There are a number of reasons why a mother and especially a father should take an interest in establishing their child’s paternity. First, having a legal father listed on the child’s birth certificate offers that child the opportunity to take advantage of a number of financial and other services. Additionally, fathers can better enforce their parental rights to custody and visitation while also ensuring their child is financially secure throughout his or her life.
Father’s Rights to Child Custody and Visitation
Once a child’s paternity has been established, it is not uncommon for parents to begin a child custody case. Judges who oversee custody cases use the “best interests of the child” standard to guide their decision making and create the best possible living situation for the child regardless of either parent’s wishes. Under Idaho state law, when parents cannot agree on their own arrangement, judges make the decision for them by awarding both physical and legal custody either as sole or joint custody.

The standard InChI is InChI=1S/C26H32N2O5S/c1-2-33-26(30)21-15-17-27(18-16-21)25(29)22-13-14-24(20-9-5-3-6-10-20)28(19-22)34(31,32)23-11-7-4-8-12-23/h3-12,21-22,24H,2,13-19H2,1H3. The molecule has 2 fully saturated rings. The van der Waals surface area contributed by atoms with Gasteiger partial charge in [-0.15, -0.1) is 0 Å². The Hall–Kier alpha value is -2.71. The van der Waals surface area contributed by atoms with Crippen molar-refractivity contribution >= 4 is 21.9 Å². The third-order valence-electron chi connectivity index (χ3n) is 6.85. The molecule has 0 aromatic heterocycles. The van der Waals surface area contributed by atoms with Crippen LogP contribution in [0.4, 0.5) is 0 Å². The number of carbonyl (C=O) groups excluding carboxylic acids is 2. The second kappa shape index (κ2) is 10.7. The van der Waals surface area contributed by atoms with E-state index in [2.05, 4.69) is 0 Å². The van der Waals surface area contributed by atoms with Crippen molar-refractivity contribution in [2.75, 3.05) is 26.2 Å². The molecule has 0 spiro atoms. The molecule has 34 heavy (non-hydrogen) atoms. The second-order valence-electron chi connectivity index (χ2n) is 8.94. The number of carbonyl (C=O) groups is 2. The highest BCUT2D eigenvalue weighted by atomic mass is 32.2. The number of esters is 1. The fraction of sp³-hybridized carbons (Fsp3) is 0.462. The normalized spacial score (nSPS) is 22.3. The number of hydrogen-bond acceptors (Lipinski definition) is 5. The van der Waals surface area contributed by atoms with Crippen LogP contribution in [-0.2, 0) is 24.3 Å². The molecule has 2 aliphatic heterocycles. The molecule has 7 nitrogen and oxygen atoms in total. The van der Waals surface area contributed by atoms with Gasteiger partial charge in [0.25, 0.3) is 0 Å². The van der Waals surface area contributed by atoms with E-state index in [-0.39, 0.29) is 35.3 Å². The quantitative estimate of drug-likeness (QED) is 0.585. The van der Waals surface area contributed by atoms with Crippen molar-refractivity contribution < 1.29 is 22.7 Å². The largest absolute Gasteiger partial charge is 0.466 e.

When the custody case begins, the child’s mother and father are regarded equally, and the judge considers factors, such as the following, when making a final custody decision:
- Both parents’ desires for custody
- The child’s desires for custody
- The relationship the child has with each parent
- Both parents’ housing and employment situations
- Both parents’ ability to meet the child’s physical, mental, and daily living needs
- Both parents’ relative fitness to care for the child
- The need for stability in the child’s life
Should fathers be considered better candidates for custody of the child based on these standards, it is completely possible for them to gain sole physical and legal custody of the child.
Father’s Right to Child Support in Idaho